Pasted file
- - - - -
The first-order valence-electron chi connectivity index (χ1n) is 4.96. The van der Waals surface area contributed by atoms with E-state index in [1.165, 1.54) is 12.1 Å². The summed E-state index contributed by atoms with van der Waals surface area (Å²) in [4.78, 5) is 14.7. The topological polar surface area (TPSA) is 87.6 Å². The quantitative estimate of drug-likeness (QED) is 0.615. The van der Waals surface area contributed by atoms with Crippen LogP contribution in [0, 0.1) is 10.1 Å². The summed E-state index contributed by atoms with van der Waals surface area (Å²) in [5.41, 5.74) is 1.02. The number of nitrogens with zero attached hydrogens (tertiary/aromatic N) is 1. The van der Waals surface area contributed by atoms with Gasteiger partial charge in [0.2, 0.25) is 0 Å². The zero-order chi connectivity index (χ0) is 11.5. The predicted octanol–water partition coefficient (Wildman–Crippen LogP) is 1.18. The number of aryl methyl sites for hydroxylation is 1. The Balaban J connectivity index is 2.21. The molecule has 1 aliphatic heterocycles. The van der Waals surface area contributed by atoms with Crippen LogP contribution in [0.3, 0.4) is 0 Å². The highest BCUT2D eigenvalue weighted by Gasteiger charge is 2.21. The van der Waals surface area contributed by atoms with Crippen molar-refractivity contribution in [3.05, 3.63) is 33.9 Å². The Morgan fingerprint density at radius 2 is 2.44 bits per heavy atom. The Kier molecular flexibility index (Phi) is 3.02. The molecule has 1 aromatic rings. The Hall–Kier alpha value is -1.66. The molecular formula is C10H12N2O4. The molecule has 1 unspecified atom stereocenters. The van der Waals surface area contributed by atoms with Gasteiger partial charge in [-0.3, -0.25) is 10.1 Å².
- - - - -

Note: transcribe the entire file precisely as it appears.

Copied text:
The first-order valence-electron chi connectivity index (χ1n) is 4.96. The van der Waals surface area contributed by atoms with E-state index in [1.165, 1.54) is 12.1 Å². The summed E-state index contributed by atoms with van der Waals surface area (Å²) in [4.78, 5) is 14.7. The topological polar surface area (TPSA) is 87.6 Å². The quantitative estimate of drug-likeness (QED) is 0.615. The van der Waals surface area contributed by atoms with Crippen LogP contribution in [0, 0.1) is 10.1 Å². The summed E-state index contributed by atoms with van der Waals surface area (Å²) in [5.41, 5.74) is 1.02. The number of nitrogens with zero attached hydrogens (tertiary/aromatic N) is 1. The van der Waals surface area contributed by atoms with Gasteiger partial charge in [0.2, 0.25) is 0 Å². The zero-order chi connectivity index (χ0) is 11.5. The predicted octanol–water partition coefficient (Wildman–Crippen LogP) is 1.18. The number of aryl methyl sites for hydroxylation is 1. The Balaban J connectivity index is 2.21. The molecule has 1 aliphatic heterocycles. The van der Waals surface area contributed by atoms with Crippen LogP contribution in [0.3, 0.4) is 0 Å². The highest BCUT2D eigenvalue weighted by Gasteiger charge is 2.21. The van der Waals surface area contributed by atoms with Crippen molar-refractivity contribution in [3.05, 3.63) is 33.9 Å². The Morgan fingerprint density at radius 2 is 2.44 bits per heavy atom. The Kier molecular flexibility index (Phi) is 3.02. The molecule has 1 aromatic rings. The Hall–Kier alpha value is -1.66. The molecular formula is C10H12N2O4. The molecule has 1 unspecified atom stereocenters. The van der Waals surface area contributed by atoms with Gasteiger partial charge in [-0.3, -0.25) is 10.1 Å².